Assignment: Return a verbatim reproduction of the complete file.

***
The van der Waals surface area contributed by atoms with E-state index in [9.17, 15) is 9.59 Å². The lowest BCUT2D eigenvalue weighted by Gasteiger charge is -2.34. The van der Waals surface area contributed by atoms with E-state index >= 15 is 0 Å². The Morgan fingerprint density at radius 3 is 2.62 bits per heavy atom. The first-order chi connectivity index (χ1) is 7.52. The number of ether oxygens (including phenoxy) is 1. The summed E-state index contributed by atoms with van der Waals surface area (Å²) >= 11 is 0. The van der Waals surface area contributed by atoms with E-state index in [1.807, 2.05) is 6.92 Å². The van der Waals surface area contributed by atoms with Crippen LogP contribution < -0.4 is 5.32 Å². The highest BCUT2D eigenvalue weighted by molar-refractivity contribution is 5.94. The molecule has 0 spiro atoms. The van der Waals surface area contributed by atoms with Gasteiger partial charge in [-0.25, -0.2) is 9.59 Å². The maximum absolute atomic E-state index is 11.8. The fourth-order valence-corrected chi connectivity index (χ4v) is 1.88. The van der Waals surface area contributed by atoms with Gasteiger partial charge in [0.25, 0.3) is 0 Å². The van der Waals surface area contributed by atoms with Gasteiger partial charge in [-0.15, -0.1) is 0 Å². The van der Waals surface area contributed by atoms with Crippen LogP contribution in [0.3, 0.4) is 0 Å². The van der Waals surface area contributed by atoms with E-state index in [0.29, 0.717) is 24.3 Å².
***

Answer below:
The van der Waals surface area contributed by atoms with E-state index in [9.17, 15) is 9.59 Å². The lowest BCUT2D eigenvalue weighted by Gasteiger charge is -2.34. The van der Waals surface area contributed by atoms with E-state index >= 15 is 0 Å². The Morgan fingerprint density at radius 3 is 2.62 bits per heavy atom. The first-order chi connectivity index (χ1) is 7.52. The number of ether oxygens (including phenoxy) is 1. The summed E-state index contributed by atoms with van der Waals surface area (Å²) >= 11 is 0. The van der Waals surface area contributed by atoms with E-state index in [1.807, 2.05) is 6.92 Å². The van der Waals surface area contributed by atoms with Crippen LogP contribution < -0.4 is 5.32 Å². The highest BCUT2D eigenvalue weighted by molar-refractivity contribution is 5.94. The molecule has 0 spiro atoms. The van der Waals surface area contributed by atoms with Gasteiger partial charge in [-0.25, -0.2) is 9.59 Å². The maximum absolute atomic E-state index is 11.8. The fourth-order valence-corrected chi connectivity index (χ4v) is 1.88. The van der Waals surface area contributed by atoms with Gasteiger partial charge in [0.25, 0.3) is 0 Å². The van der Waals surface area contributed by atoms with Gasteiger partial charge in [-0.15, -0.1) is 0 Å². The van der Waals surface area contributed by atoms with Crippen LogP contribution in [0.3, 0.4) is 0 Å². The van der Waals surface area contributed by atoms with E-state index in [0.29, 0.717) is 24.3 Å².